We refreshed our 2016 Motivations Assessment Program™ (MAP) study in April 2017 and found the following key results about both financial confidence and anxiety:
- Financial satisfaction and confidence managing one’s financial situation both increased since last year
- Different patterns of change by age: Gen X continues to struggle
- Those deeply dissatisfied and anxious about finances not significantly changed
- Nearly half the population remains focused on recovering or stabilizing finances
Americans feel better about their personal finances today than they did a year ago, and they’re more confident about the future.
Just over half of Americans express moderate to high satisfaction (53%) with their current financial situation, little changed from 51% a year ago. The number that feel very satisfied, however, has jumped from 24% to 33% of Americans. There has been an even bigger jump in those who report feeling highly confident about their financial situation looking to the future, from 38% at this time last year to 50% this year.
Anxiety levels remain high
The boost in positive feelings about personal finances is not universal. There remains a significant minority of Americans who are deeply dissatisfied with their current finances (28% in 2017 compared to 29% in 2016) and highly anxious (31% in both 2017 and 2016) about their personal financial situation.
We can point to several possible explanations for the boost in financial confidence during this year of change. The continuing improvement through 2016 in economic fundamentals like employment and wage growth has been matched by a stock market rally and a new federal administration that has made big economic promises. But the good feelings are not universal; there remains a discouragingly large portion of Americans who are seriously struggling with their financial circumstances, feeling anxious and vulnerable. Overall, we’ve found that there are two different sets of financial experiences for Americans.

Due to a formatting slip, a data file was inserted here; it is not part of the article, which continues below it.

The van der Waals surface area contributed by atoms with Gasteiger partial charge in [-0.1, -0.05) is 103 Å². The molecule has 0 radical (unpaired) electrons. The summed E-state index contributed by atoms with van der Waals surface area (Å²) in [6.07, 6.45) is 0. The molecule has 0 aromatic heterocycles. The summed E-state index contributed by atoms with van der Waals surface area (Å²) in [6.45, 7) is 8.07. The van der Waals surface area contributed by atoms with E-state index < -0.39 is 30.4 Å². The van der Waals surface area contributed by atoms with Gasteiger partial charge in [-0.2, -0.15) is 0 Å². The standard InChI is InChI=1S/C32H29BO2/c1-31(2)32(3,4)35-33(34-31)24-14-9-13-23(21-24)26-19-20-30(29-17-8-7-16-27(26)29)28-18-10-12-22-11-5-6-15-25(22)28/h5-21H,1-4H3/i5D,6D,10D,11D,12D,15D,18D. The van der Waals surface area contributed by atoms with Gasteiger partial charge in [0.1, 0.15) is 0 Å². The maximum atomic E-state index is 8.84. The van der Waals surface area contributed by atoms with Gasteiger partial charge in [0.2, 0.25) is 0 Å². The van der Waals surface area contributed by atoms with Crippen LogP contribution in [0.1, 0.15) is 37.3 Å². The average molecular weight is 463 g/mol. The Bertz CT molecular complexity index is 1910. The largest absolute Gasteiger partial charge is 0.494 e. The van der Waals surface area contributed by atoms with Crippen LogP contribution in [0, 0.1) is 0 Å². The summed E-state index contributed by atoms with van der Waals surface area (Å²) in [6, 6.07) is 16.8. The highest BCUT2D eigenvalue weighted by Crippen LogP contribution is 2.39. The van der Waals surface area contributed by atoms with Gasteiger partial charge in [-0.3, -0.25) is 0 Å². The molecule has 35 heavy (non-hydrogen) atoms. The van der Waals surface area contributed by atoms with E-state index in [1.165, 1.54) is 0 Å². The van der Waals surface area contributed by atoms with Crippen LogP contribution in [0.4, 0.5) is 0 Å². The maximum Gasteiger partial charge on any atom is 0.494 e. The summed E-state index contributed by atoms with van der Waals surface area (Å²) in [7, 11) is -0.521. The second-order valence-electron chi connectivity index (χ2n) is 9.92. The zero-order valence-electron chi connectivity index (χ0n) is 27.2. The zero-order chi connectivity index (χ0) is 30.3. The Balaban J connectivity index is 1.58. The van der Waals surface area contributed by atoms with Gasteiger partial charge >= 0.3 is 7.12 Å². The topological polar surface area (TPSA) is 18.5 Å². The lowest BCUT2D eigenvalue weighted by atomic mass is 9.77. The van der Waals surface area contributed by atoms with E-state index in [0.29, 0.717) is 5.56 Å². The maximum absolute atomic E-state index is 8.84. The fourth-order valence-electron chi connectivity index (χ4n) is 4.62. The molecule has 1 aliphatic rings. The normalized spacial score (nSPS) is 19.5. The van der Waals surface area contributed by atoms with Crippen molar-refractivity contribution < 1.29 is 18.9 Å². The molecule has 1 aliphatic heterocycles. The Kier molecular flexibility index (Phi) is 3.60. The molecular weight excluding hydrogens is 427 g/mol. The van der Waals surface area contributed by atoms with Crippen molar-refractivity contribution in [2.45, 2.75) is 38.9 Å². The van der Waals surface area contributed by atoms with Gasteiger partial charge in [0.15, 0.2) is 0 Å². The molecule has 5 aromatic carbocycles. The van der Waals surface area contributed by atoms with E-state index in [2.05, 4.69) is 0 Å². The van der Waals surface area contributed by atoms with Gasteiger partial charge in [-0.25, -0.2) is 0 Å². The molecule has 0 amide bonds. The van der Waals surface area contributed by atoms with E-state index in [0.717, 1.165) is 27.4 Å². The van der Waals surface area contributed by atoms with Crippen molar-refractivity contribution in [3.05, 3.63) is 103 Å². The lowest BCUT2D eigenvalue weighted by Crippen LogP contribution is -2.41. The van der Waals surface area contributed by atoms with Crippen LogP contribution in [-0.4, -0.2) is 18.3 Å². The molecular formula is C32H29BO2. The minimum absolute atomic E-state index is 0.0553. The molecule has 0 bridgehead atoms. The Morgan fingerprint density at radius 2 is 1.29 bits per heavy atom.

Fabulous or fearful 40’s?
While greater confidence for the future is evident across Americans of all ages, there are wide discrepancies by generation when it comes to how they are feeling about their current financial situation.
People in different generations have reacted differently over the last year:
- Millenials (those under 35) are most likely to perceive their financial situation as better today than a year ago. They are also more likely than older Americans to be highly satisfied and confident about their future financial situation.
- While more Millennials are confident about their finances, there also has been a jump in the proportions expressing anxiety and vulnerability. Different parts of the same age cohort have experienced opposite reactions.
- Boomers (those over 55) are less likely to perceive a big change in their financial situation, despite a significant increase in financial satisfaction over the last year.
- Gen X Americans, those in the middle, aren’t feeling the same way. This generation is in fact more glum about their current financial situation than they were a year ago. Yet, like their older and younger counterparts, the past year has made them more confident about managing their situations.
Two sides to the financial priority spectrum
The increase in financial satisfaction and confidence across the U.S. population as a whole appears to reflect a more positive outlook among those who previously felt lukewarm about their financial circumstances. This group now feels good. At the same time, those at the lower end of the spectrum still see their financial outlook as bleak.
One finding may point to an explanation for these feelings. Nearly half of Americans—those who feel more anxious and vulnerable about their current financial situation—describe their most important personal financial goal as either recovering from prior problems or seeking to stabilize finances. On the other hand, just over half describe their goals in more positive terms: expanding or protecting what they already have.
This distinction—between those searching for stability versus those protecting what they have—is a central feature of the American financial landscape today.